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Jeb Bush seeks to ‘encourage private saving,’ ease later retirement in Social Security reform plan

Republican presidential candidate Jeb Bush speaks during a town hall meeting on Sept. 21 in Mason City, Iowa. (Charlie Neibergall/AP)

Republican presidential contender Jeb Bush unveiled a plan to reform Social Security and Medicare on Tuesday, including proposals to "encourage private saving to reduce dependency on the government" and ease later retirement.

"While access to private retirement accounts is at an all-time high, more can be done to help workers in small businesses," Bush wrote on his campaign Web site. "Under my plan, small businesses who cannot afford to contribute toward workers’ retirement plans can set up 'starter 401(K)s' for their workers, and businesses would have the ability to pool together to access a single retirement savings plan, which will save administrative costs and reduce complexity." He also says he would take on regulations that "add unnecessary costs and make it difficult for individuals to save."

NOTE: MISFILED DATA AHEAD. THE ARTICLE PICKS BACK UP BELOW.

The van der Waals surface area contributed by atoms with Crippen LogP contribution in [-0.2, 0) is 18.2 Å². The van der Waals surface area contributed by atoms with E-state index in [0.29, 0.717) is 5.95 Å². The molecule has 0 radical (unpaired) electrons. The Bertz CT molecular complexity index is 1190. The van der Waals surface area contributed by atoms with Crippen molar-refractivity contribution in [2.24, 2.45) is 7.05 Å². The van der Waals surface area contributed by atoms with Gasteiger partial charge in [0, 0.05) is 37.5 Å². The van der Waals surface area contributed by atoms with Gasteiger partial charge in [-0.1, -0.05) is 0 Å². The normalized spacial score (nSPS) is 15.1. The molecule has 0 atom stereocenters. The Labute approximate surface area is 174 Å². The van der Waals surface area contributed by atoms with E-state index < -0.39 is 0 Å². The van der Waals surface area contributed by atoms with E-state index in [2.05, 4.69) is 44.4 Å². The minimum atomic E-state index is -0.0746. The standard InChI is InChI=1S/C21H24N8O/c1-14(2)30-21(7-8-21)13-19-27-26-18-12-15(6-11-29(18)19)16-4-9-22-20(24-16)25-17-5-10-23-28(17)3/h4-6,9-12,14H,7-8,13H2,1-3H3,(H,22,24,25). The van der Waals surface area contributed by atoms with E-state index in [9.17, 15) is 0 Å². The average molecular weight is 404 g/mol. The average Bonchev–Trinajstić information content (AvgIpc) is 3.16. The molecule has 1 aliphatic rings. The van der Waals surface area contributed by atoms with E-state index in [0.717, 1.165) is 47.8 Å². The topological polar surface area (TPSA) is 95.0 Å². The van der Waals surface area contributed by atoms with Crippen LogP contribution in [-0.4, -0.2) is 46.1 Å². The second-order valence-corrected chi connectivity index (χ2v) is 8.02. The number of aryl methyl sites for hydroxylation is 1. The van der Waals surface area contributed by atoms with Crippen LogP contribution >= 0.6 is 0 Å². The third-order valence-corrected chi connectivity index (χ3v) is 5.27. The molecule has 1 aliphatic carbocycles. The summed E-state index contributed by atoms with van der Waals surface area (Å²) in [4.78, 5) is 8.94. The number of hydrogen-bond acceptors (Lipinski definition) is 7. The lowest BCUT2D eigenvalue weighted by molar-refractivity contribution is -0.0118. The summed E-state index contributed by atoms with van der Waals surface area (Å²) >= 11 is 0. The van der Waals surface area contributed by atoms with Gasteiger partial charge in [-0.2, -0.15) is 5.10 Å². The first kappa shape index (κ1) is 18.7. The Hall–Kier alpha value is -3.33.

The plan, which comes a day ahead of the third televised GOP primary debate, would "very gradually change" Social Security eligibility ages "by a month every year starting in 2022." It would also incentivize retiring later in life by further reducing check amounts for those who retire as soon as they qualify for Social Security benefits and further boosting benefits for those who choose to wait. He also wants to eliminate the payroll tax for Americans 67 or older.

"We need to recognize that Americans are living longer, healthier lives, and we should make it easier for those who choose to work longer," he writes.

The former Florida governor also calls for reshaping Medicare by increasing means-testing for premiums to further reduce "the level of government subsidies for wealthier seniors," and by allowing enrollees to participate in tax-advantaged health savings accounts. 

Bush mentions the need for "bipartisan" solutions three times in his post, he credits Rep. Paul Ryan's work on Medicare and he warns, "If we do not have an honest conversation about what it will take to protect Medicare and Social Security, we fail seniors and we will fail the next generation of Americans."